Gee, film makers sure had it easy back in the day.  At War With the Army shows comedy teams could become huge stars and massive box office draws with almost no comedy.  I’m not above big, broad, physical comedy, but even the dumbest jokes need some sort of context, some sort of reason to be there.  But it seems sixty years ago, the combination of Jerry Lewis and Dean Martin was reason enough to throw in am obvious, predictable gag, no need for story or further justification.

This is the first Martin and Lewis joint I’ve seen, it was also the first to have them in the starring roles.  They’d been featured in two movies as a duo before, but this was their big premier as the main characters.  Which makes me wonder, how did they become such a phenomenon as a comedy double?  Because why would anyone watch At War With the Army and think they deserve another shot at the title?

That makes it sound like I think this is one of the worst movies I’ve ever seen.  That’s not the case at all.  It’s just one of the laziest movies I’ve ever seen.  Jerry Lewis making a silly face and doing some amazing physical comedy that directly relates to the story being told… Hilarious.  Jerry Lewis making a silly face and doing some really lazy, thrown together physical comedy for no discernable reason… Confusing at best.  Dean Martin playing Lewis’ self-appointed superior who’s arrogance hides a genuine affection for Lewis deep down… That can lead to some laughs and nice bit of heart at the end.  Dean Martin basically being a selfish prick and never really attaining any redemption… Not really a great basis for comedy gold.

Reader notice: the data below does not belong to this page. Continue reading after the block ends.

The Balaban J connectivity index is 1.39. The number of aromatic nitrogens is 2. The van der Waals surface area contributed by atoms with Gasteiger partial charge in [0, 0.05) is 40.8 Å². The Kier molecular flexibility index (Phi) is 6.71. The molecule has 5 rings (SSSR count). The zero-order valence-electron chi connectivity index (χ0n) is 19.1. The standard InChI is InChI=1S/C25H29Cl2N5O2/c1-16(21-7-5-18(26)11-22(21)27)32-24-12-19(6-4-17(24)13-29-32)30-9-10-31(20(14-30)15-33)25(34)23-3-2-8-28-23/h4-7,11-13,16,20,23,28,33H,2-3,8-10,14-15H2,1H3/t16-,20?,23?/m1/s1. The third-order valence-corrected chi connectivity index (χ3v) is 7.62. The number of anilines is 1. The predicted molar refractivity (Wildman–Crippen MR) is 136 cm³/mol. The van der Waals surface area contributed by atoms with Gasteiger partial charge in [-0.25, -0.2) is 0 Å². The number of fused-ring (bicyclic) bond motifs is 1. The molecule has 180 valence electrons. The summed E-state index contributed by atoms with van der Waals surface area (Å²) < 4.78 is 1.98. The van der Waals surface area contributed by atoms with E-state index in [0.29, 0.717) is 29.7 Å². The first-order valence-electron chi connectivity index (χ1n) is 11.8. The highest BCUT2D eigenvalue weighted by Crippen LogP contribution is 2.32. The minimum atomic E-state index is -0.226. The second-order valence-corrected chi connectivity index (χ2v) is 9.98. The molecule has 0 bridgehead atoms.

The weirdest part is, it’s not as if there’s no story to hang the jokes on.  This thing has story and exposition out the wazoo.  It piles on the characters, mix ups and misunderstandings in an attempt at farce, but it never really holds on tight enough to any of these aspects to keep them in check.  Instead characters, scenarios, loose threads and plot points float in when needed, are completely forgotten about when the next one comes along and pop up again out of nowhere when needed again.

In typical farce fashion, all the loose ends, quick fix solutions and lies converge on one hilarious point for the big climax.  Only, they don’t.  I had long stopped caring about any character enough to keep track of who was who,  where they fell into this wacked out world of wacky wackiness and who knew what about who.  Spinning plates isn’t so impressive if you let each one fall and smash behind you as you start the next one a-spinnin’.

The funny thing is (hey, I found a funny thing about this movie.  Bonus!) that even though I found At War With the Army pretty pointless, it has made me want to see other Martin and Lewis collaborations.  Because if they went on to become such an iconic duo in comedy, what followed must have been amazing to make people forget about this pile of mediocrity.

Watch the full movie streaming for free HERE
Directed By – Hal Walker
Written By – James B Allardice